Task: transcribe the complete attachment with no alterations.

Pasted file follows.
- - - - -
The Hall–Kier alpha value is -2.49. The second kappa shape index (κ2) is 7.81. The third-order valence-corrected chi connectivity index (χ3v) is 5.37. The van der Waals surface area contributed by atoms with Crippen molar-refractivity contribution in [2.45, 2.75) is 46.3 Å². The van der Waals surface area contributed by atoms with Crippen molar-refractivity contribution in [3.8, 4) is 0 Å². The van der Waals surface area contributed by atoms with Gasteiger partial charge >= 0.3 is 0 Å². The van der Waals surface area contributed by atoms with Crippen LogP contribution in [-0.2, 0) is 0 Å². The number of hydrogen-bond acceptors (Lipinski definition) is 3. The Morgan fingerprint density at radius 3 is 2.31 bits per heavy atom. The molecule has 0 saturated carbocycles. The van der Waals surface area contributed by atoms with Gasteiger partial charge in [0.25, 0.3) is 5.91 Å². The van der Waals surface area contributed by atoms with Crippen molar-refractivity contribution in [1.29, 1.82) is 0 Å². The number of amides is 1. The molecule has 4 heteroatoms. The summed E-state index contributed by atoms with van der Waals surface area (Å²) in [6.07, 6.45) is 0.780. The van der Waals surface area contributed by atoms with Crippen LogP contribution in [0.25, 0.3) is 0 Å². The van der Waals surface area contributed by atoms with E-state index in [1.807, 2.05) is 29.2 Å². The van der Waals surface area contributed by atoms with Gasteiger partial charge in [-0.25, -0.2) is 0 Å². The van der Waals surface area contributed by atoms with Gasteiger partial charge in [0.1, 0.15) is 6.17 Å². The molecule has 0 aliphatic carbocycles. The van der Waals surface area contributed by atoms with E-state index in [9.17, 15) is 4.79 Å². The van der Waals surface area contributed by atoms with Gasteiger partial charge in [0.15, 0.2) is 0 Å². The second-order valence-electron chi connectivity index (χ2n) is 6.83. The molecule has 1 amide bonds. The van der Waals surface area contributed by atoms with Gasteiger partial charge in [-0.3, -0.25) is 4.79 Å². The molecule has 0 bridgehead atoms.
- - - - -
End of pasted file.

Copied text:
The Hall–Kier alpha value is -2.49. The second kappa shape index (κ2) is 7.81. The third-order valence-corrected chi connectivity index (χ3v) is 5.37. The van der Waals surface area contributed by atoms with Crippen molar-refractivity contribution in [2.45, 2.75) is 46.3 Å². The van der Waals surface area contributed by atoms with Crippen molar-refractivity contribution in [3.8, 4) is 0 Å². The van der Waals surface area contributed by atoms with Gasteiger partial charge >= 0.3 is 0 Å². The van der Waals surface area contributed by atoms with Crippen LogP contribution in [-0.2, 0) is 0 Å². The number of hydrogen-bond acceptors (Lipinski definition) is 3. The Morgan fingerprint density at radius 3 is 2.31 bits per heavy atom. The molecule has 0 saturated carbocycles. The van der Waals surface area contributed by atoms with Gasteiger partial charge in [0.25, 0.3) is 5.91 Å². The van der Waals surface area contributed by atoms with Crippen molar-refractivity contribution in [1.29, 1.82) is 0 Å². The number of amides is 1. The molecule has 4 heteroatoms. The summed E-state index contributed by atoms with van der Waals surface area (Å²) in [6.07, 6.45) is 0.780. The van der Waals surface area contributed by atoms with Crippen LogP contribution in [0.25, 0.3) is 0 Å². The van der Waals surface area contributed by atoms with E-state index in [1.807, 2.05) is 29.2 Å². The van der Waals surface area contributed by atoms with Gasteiger partial charge in [-0.25, -0.2) is 0 Å². The van der Waals surface area contributed by atoms with Gasteiger partial charge in [0.1, 0.15) is 6.17 Å². The molecule has 0 aliphatic carbocycles. The van der Waals surface area contributed by atoms with E-state index in [9.17, 15) is 4.79 Å². The van der Waals surface area contributed by atoms with Gasteiger partial charge in [0.15, 0.2) is 0 Å². The second-order valence-electron chi connectivity index (χ2n) is 6.83. The molecule has 1 amide bonds. The van der Waals surface area contributed by atoms with Gasteiger partial charge in [-0.3, -0.25) is 4.79 Å². The molecule has 0 bridgehead atoms.